Euthanasia is defined as a practice of intentionally ending one’s life to escape pain and suffering. Originating from the Greek language, the word means “a good death”.  The ancient Greeks believed that it was a matter of honour for a warrior to die a good death in battle against a worthy adversary. Euthanasia has long been a controversial, delicate and emotive topic, but it’s good to understand its definition. In this article I wish to shed light on some of its many grey areas.

Euthanasia or Assisted Suicide?

Although the terms are often used as synonyms, definitions of euthanasia and assisted suicide can vary. According to an article from Medical News Today, the main differences between the two are as follows:

• Euthanasia occurs when a doctor is allowed by law to end a person’s life using a painless method, on the condition that the patient and their family agree.

• Assisted suicide is when a doctor assists a patient to commit suicide if they request it in order to terminate persistent and unstoppable suffering. This is done by providing drugs for self-administration, at that person’s voluntary and competent request.

Voluntary versus Involuntary

Euthanasia can also be classed as voluntary or involuntary. It is voluntary if conducted with full consent. Voluntary euthanasia is currently legal in Belgium, Luxembourg, The Netherlands, Switzerland, and the states of Oregon and Washington in the U.S. It is involuntary if conducted without consent. The decision is made by another person, because the patient is unable to make the decision.

Passive versus Active

Technically speaking, passive euthanasia is when life-sustaining treatments are withheld. The definitions are somewhat ambiguous. If a doctor prescribes increasing doses of strong painkilling medications, such as opioids, this may ultimately be toxic for the patient. While some may argue this as being passive euthanasia, others might claim it isn’t, since there’s no intention to take one’s life.

Active euthanasia is when someone uses lethal substances, or intervenes to end a patient’s life, on request of the patient or someone else. Active euthanasia is more controversial, and more likely to involve religious, moral, ethical, and empathetic arguments.

Euthanasia throughout History

One of the strongest arguments against euthanasia is the Hippocratic Oath, which all doctors take, and an oath which dates back some 2,500 years. Originally, the oath stated the following: “I will neither give a deadly drug to anybody who asked for it, nor will I make a suggestion to this effect.” Nowadays, there are variations of it. One states: “If it is given me to save a life, all thanks. But it may also be within my power to take a life; this awesome responsibility must be faced with great humbleness and awareness of my own frailty.”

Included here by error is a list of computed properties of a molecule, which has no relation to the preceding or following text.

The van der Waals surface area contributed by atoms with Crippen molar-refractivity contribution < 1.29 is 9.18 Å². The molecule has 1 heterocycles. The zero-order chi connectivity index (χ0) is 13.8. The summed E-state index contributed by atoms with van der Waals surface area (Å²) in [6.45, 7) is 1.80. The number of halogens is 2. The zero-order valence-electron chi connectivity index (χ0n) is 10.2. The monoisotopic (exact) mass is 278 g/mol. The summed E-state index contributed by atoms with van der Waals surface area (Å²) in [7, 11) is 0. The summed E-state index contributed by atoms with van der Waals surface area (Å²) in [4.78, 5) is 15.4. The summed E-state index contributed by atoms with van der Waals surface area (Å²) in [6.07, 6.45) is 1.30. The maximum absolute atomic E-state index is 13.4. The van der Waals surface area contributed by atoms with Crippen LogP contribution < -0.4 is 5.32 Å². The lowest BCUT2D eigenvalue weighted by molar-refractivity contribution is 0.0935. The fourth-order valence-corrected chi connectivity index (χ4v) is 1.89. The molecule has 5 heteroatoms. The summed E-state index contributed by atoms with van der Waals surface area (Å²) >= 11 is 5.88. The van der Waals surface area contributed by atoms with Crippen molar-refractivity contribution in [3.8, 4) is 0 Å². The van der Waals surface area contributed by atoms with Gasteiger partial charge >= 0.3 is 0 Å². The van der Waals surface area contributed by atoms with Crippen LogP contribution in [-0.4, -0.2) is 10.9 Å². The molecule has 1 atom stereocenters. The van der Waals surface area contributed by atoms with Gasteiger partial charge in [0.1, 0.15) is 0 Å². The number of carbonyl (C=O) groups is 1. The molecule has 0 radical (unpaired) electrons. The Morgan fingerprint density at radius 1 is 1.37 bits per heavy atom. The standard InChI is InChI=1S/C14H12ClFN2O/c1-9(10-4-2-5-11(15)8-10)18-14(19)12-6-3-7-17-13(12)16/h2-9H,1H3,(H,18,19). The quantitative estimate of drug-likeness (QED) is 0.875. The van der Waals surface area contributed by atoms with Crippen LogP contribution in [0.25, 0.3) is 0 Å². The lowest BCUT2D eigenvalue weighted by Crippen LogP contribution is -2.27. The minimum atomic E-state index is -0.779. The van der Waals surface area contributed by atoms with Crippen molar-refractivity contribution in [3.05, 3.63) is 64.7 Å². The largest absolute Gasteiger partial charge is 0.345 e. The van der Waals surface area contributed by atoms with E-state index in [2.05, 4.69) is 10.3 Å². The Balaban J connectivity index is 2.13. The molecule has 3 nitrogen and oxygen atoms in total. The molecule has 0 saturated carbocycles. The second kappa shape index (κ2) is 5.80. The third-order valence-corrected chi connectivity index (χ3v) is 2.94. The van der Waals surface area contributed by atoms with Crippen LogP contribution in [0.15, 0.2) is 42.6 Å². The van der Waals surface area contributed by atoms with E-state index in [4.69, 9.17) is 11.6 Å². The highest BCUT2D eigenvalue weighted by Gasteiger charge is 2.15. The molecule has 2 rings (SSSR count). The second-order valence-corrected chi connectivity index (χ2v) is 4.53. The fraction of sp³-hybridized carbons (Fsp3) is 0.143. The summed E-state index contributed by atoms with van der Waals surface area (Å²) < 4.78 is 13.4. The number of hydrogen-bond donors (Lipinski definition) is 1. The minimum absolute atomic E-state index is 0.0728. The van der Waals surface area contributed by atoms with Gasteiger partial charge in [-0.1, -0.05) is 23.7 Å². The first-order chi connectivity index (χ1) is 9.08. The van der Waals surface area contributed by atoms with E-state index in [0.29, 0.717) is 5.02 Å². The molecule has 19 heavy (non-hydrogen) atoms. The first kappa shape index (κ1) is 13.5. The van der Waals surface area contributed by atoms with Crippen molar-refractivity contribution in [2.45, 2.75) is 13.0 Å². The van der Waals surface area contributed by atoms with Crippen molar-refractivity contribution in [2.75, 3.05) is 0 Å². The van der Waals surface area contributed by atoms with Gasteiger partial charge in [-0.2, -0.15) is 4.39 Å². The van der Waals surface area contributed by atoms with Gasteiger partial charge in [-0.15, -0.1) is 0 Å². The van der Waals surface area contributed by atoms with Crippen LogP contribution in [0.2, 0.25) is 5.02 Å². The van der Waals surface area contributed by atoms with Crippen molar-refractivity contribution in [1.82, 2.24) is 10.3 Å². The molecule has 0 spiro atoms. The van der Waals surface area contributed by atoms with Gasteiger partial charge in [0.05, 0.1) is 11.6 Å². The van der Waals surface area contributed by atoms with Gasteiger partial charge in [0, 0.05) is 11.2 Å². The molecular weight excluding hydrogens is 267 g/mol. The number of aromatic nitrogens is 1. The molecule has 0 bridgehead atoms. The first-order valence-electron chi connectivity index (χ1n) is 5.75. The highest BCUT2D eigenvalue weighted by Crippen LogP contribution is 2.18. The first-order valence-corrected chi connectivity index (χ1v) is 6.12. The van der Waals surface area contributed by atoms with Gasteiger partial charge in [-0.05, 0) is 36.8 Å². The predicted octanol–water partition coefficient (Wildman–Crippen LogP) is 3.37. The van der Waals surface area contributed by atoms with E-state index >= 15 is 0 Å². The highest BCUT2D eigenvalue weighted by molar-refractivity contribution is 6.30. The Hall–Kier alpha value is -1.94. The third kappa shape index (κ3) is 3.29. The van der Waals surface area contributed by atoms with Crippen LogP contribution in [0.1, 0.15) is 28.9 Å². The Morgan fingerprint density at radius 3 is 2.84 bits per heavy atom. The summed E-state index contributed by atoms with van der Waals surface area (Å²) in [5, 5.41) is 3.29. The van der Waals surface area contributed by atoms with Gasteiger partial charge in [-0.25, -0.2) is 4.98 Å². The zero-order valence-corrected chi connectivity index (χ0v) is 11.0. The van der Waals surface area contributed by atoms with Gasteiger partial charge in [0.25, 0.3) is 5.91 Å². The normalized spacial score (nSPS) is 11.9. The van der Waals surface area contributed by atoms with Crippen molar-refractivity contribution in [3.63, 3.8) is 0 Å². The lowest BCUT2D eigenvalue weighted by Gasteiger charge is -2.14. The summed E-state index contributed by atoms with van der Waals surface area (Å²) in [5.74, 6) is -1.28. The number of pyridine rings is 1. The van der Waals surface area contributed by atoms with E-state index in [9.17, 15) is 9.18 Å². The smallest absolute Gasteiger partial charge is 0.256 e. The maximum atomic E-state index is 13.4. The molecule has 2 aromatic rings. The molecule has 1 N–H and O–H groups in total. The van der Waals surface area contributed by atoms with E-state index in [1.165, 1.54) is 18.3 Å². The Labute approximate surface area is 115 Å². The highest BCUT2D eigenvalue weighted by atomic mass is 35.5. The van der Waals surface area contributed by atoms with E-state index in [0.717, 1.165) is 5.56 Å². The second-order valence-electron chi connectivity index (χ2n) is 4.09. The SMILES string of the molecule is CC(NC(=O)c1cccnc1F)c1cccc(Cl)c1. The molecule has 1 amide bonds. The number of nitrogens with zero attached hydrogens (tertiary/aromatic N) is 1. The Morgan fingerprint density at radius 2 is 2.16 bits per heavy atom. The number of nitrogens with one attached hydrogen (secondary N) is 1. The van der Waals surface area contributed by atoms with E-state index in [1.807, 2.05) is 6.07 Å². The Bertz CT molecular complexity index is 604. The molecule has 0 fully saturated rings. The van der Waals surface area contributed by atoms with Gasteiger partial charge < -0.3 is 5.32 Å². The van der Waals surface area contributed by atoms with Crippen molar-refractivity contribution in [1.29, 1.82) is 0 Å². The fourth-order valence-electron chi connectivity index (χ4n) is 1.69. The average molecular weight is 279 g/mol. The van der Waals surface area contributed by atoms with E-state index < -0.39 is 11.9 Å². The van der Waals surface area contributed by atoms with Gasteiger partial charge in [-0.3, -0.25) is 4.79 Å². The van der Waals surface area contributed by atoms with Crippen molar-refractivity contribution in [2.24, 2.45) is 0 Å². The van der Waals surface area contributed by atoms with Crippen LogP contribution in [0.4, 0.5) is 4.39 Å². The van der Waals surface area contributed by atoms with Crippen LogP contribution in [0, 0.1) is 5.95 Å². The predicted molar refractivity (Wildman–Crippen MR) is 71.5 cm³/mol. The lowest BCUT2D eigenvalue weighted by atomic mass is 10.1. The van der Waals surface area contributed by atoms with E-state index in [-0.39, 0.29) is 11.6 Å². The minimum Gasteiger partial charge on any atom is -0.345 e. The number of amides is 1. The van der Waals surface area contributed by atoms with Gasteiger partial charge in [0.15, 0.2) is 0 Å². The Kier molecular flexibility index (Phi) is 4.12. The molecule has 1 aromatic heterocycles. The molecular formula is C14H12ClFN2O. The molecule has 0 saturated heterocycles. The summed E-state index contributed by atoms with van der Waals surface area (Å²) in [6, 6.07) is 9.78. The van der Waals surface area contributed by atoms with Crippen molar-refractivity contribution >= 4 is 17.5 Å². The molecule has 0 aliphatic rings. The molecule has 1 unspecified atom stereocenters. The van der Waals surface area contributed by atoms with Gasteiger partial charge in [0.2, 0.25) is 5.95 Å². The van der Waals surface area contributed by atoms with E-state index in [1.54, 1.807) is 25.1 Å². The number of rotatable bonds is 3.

Of course, some feel that the original oath is outdated, because the world has changed since the time of Hippocrates. Many countries have an updated, modernised version, while in others, like Pakistan, doctors still abide by the original. As more treatments become available, for instance, the possibility of extending life, irrelevant of its quality, is an increasingly complex issue.

In places where euthanasia or assisted suicide are legal, they’re responsible for a total of between 0.3 and 4.6% of deaths, over 70% of which relate to cancer. In Oregon and Washington states, fewer than 1% of physicians write prescriptions that will assist suicide per year.

Consistent with a study carried out across six European countries by EURELD (European end-of-life decisions) between 2001-2002, 36% to 51% of all deaths were a direct result of medical end-of-life decisions (apart from Italy, where the figure was 22%). In virtually half of these cases, healthcare professionals decided to stop, limit or withhold treatment, whether or not the patient had explicitly asked. In the other half of cases, they decided to ease pain and symptoms by increasing medication to a level which may accelerate death.

Even in countries where euthanasia is legal, only a small percentage of all deaths (0.1% in Italy, and from 0.2% in Sweden to 3.4% in the Netherlands) occurred as a result of the administration of lethal drugs, whether voluntary or involuntary. Such end-of-life decisions are carried out in very different ways, which often fall outside the space of our current definition and understanding of euthanasia.

There is no doubt that euthanasia is as delicate a topic as it is complex. And it is because of this very complexity each case must be dealt with individually, whilst keeping the person’s wishes at the forefront of any decision made.